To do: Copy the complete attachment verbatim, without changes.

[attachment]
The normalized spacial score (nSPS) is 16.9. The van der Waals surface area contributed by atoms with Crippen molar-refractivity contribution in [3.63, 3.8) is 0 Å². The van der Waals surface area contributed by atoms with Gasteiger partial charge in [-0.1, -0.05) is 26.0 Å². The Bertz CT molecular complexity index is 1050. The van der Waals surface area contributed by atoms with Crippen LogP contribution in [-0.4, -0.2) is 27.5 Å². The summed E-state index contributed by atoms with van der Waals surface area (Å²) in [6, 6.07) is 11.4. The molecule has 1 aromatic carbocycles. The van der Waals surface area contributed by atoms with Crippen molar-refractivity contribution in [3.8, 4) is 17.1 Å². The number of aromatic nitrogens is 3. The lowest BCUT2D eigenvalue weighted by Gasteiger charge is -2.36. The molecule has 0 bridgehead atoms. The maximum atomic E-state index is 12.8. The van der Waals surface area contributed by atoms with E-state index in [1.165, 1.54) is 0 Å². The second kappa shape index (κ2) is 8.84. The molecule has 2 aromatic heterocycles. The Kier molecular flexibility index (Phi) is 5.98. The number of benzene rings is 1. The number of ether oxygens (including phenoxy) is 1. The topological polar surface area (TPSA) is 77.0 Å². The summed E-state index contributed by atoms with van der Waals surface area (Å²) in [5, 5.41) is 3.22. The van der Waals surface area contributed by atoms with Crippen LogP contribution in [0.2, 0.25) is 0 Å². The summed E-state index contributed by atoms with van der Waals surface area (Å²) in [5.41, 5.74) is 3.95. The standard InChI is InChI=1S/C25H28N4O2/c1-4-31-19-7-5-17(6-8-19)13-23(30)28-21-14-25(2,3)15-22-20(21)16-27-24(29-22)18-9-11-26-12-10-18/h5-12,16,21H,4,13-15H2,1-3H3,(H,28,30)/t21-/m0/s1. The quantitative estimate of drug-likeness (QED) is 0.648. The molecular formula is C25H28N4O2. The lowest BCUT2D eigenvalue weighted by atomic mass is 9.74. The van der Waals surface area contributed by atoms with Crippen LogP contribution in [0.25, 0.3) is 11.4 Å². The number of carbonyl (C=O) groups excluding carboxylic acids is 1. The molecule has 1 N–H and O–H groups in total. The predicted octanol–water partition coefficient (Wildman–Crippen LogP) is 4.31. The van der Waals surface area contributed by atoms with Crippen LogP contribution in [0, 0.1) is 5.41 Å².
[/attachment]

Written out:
The normalized spacial score (nSPS) is 16.9. The van der Waals surface area contributed by atoms with Crippen molar-refractivity contribution in [3.63, 3.8) is 0 Å². The van der Waals surface area contributed by atoms with Gasteiger partial charge in [-0.1, -0.05) is 26.0 Å². The Bertz CT molecular complexity index is 1050. The van der Waals surface area contributed by atoms with Crippen LogP contribution in [-0.4, -0.2) is 27.5 Å². The summed E-state index contributed by atoms with van der Waals surface area (Å²) in [6, 6.07) is 11.4. The molecule has 1 aromatic carbocycles. The van der Waals surface area contributed by atoms with Crippen molar-refractivity contribution in [3.8, 4) is 17.1 Å². The number of aromatic nitrogens is 3. The lowest BCUT2D eigenvalue weighted by Gasteiger charge is -2.36. The molecule has 0 bridgehead atoms. The maximum atomic E-state index is 12.8. The van der Waals surface area contributed by atoms with E-state index in [1.165, 1.54) is 0 Å². The second kappa shape index (κ2) is 8.84. The molecule has 2 aromatic heterocycles. The Kier molecular flexibility index (Phi) is 5.98. The number of benzene rings is 1. The number of ether oxygens (including phenoxy) is 1. The topological polar surface area (TPSA) is 77.0 Å². The summed E-state index contributed by atoms with van der Waals surface area (Å²) in [5, 5.41) is 3.22. The van der Waals surface area contributed by atoms with Crippen LogP contribution in [0.2, 0.25) is 0 Å². The summed E-state index contributed by atoms with van der Waals surface area (Å²) in [5.41, 5.74) is 3.95. The standard InChI is InChI=1S/C25H28N4O2/c1-4-31-19-7-5-17(6-8-19)13-23(30)28-21-14-25(2,3)15-22-20(21)16-27-24(29-22)18-9-11-26-12-10-18/h5-12,16,21H,4,13-15H2,1-3H3,(H,28,30)/t21-/m0/s1. The quantitative estimate of drug-likeness (QED) is 0.648. The molecular formula is C25H28N4O2. The lowest BCUT2D eigenvalue weighted by atomic mass is 9.74. The van der Waals surface area contributed by atoms with Crippen LogP contribution in [0.25, 0.3) is 11.4 Å². The number of carbonyl (C=O) groups excluding carboxylic acids is 1. The molecule has 1 N–H and O–H groups in total. The predicted octanol–water partition coefficient (Wildman–Crippen LogP) is 4.31. The van der Waals surface area contributed by atoms with Crippen LogP contribution in [0, 0.1) is 5.41 Å².